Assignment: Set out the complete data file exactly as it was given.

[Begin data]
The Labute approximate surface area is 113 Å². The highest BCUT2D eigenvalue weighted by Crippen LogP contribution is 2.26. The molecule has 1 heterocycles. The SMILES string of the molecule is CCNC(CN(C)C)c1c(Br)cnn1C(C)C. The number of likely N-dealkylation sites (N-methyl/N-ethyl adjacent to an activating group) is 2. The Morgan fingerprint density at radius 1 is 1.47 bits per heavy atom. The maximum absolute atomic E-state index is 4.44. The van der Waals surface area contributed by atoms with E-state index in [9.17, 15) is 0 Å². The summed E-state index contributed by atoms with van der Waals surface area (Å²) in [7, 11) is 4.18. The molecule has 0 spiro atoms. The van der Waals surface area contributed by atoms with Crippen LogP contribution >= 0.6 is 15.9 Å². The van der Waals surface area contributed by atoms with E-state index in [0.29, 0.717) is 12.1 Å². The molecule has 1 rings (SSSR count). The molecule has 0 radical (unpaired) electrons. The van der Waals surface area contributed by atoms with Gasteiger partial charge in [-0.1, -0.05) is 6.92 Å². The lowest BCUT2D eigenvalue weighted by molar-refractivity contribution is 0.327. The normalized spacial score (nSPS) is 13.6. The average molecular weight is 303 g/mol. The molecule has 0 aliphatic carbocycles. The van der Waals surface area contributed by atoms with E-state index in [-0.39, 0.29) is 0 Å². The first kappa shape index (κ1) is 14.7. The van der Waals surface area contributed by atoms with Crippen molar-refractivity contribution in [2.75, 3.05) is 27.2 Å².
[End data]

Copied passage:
The Labute approximate surface area is 113 Å². The highest BCUT2D eigenvalue weighted by Crippen LogP contribution is 2.26. The molecule has 1 heterocycles. The SMILES string of the molecule is CCNC(CN(C)C)c1c(Br)cnn1C(C)C. The number of likely N-dealkylation sites (N-methyl/N-ethyl adjacent to an activating group) is 2. The Morgan fingerprint density at radius 1 is 1.47 bits per heavy atom. The maximum absolute atomic E-state index is 4.44. The van der Waals surface area contributed by atoms with E-state index in [9.17, 15) is 0 Å². The summed E-state index contributed by atoms with van der Waals surface area (Å²) in [7, 11) is 4.18. The molecule has 0 spiro atoms. The van der Waals surface area contributed by atoms with Crippen LogP contribution >= 0.6 is 15.9 Å². The van der Waals surface area contributed by atoms with E-state index in [0.29, 0.717) is 12.1 Å². The molecule has 1 rings (SSSR count). The molecule has 0 radical (unpaired) electrons. The van der Waals surface area contributed by atoms with Gasteiger partial charge in [-0.1, -0.05) is 6.92 Å². The lowest BCUT2D eigenvalue weighted by molar-refractivity contribution is 0.327. The normalized spacial score (nSPS) is 13.6. The average molecular weight is 303 g/mol. The molecule has 0 aliphatic carbocycles. The van der Waals surface area contributed by atoms with E-state index in [-0.39, 0.29) is 0 Å². The first kappa shape index (κ1) is 14.7. The van der Waals surface area contributed by atoms with Crippen molar-refractivity contribution in [2.75, 3.05) is 27.2 Å².